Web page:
This interesting and most unusual surname has a number of possible origins. Firstly, the name may be of Anglo-Saxon origin, as a topographical surname for a dweller at the sign of the sheaf, a bundle of stalks and ears of grain, from the Olde English pre 7th Century word "sceaf", a sheaf. However, Sheaf may also have been a topographical name for someone who lived by a boundary of some sort, from the Olde English "sceath, scaeth", a boundary; or again a dweller by the river Sheaf, which forms the boundary between Derbyshire and Yorkshire, with the same derivation. Finally, the surname may have originated from the Olde English personal name "Sceafa", of unknown etymology. Recordings from English Church Registers include: the christening of Annys Sheff on March 10th 1553, in London; the christening of Phillip Sheffe on June 28th 1590, at Oswaldkirk in Yorkshire; and the marriage of Elizabeth Sheaf and Roderick Griffith at St. James', Duke's Place, London on August 22nd 1689. Sir Roger Sheaffe (1763 - 1851) was born in Boston, New York, but served with the British in Holland, the Baltic and Canada, and was appointed General in 1838. The first recorded spelling of the family name is shown to be that of Simon de Schage, which was dated 1191, in the "Pipe Rolls of Berkshire", during the reign of King Richard 1, known as "The Lionheart", 1189 - 1199. Surnames became necessary when governments introduced personal taxation. In England this was known as Poll Tax. Throughout the centuries, surnames in every country have continued to "develop" often leading to astonishing variants of the original spelling.

Surnames reference. 2013.

Look at other dictionaries:

  • Sheaf — Sheaf, v. t. To gather and bind into a sheaf; to make into sheaves; as, to sheaf wheat. [1913 Webster] …   The Collaborative International Dictionary of English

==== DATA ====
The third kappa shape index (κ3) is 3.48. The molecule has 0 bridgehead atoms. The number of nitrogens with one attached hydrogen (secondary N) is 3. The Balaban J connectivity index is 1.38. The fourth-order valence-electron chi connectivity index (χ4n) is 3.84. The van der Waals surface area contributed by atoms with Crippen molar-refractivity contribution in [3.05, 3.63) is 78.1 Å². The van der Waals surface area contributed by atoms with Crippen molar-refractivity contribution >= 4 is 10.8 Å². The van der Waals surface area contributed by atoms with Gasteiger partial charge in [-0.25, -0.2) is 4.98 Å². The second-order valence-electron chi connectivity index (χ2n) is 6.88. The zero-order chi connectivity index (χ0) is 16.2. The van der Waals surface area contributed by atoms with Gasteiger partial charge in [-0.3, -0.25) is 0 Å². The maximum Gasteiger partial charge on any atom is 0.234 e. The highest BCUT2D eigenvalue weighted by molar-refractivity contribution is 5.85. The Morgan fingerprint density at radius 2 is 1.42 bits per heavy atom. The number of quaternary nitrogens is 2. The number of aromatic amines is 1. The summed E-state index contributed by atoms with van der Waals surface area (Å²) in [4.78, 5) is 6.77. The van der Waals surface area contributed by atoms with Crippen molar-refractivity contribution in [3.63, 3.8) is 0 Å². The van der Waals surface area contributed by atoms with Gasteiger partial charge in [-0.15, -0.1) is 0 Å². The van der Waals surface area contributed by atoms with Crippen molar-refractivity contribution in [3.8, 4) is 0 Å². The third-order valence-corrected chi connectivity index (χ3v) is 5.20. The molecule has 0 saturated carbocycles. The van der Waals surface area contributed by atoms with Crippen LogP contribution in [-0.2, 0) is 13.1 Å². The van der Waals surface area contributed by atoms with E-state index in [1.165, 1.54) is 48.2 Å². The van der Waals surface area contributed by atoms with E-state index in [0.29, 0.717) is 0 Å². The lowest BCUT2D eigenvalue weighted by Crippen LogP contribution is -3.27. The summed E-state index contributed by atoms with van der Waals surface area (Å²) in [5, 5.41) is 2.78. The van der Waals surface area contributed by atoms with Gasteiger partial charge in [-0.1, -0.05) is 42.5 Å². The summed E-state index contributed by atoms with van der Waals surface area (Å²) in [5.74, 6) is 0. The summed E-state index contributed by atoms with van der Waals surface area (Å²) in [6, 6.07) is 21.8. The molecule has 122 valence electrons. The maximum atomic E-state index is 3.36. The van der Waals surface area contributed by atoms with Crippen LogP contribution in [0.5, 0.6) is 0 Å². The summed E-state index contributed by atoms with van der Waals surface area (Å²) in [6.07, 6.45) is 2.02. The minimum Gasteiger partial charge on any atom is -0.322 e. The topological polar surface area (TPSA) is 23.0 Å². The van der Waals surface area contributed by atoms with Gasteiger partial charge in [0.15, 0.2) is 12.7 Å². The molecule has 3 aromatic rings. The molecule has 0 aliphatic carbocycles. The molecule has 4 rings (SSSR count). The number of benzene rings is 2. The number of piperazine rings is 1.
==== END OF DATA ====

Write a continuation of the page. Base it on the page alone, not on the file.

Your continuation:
• Sheaf — Sheaf, n.; pl. {Sheaves}. [OE. sheef, shef, schef, AS. sce[ a]f; akin to D. schoof, OHG. scoub, G. schaub, Icel. skauf a fox s brush, and E. shove. See {Shove}.] 1. A quantity of the stalks and ears of wheat, rye, or other grain, bound together;… …   The Collaborative International Dictionary of English

  • Sheaf — Sheaf, v. i. To collect and bind cut grain, or the like; to make sheaves. [1913 Webster] They that reap must sheaf and bind. Shak. [1913 Webster] …   The Collaborative International Dictionary of English

  • sheaf — [ʃi:f] n plural sheaves [ʃi:vz] [: Old English; Origin: sceaf] 1.) several pieces of paper held or tied together sheaf of ▪ He laid a sheaf of documents on the desk. 2.) a bunch of wheat, corn etc tied together after it has been cut …   Dictionary of contemporary English

  • sheaf — O.E. sceaf sheaf of corn, from P.Gmc. *skaubaz (Cf. M.Du. scoof, O.H.G. scoub, Ger. Schaub sheaf; O.N. skauf fox s tail; Goth. skuft hair on the head, Ger. Schopf tuft ). Also used in Middle English for two dozen arrows …   Etymology dictionary

  • Sheaf — Sheaf, n. (Mech.) A sheave. [R.] [1913 Webster] …   The Collaborative International Dictionary of English

  • sheaf — [ ʃif ] (plural sheaves [ ʃivz ] ) noun count 1. ) stems of grain that have been cut and tied together: a sheaf of wheat 2. ) a large number of pieces of paper that are kept together …   Usage of the words and phrases in modern English

  • sheaf — index assemblage Burton s Legal Thesaurus. William C. Burton. 2006 …   Law dictionary

  • sheaf — has the plural form sheaves. The verb meaning ‘to make into sheaves’ is sheave …   Modern English usage

  • sheaf — ► NOUN (pl. sheaves) 1) a bundle of grain stalks laid lengthways and tied together after reaping. 2) a bundle of objects, especially papers. ► VERB ▪ bundle into sheaves. ORIGIN Old English, related to SHOVE(Cf. ↑shove) …   English terms dictionary

  • sheaf — [shēf] n. pl. sheaves [ME schefe < OE sceaf, akin to Ger schaub < IE base * skeup , * skeubh , a bundle, clump > SHOP] 1. a bunch of cut stalks of grain, etc. bound up in a bundle 2. a collection of things gathered together; bundle, as… …   English World dictionary

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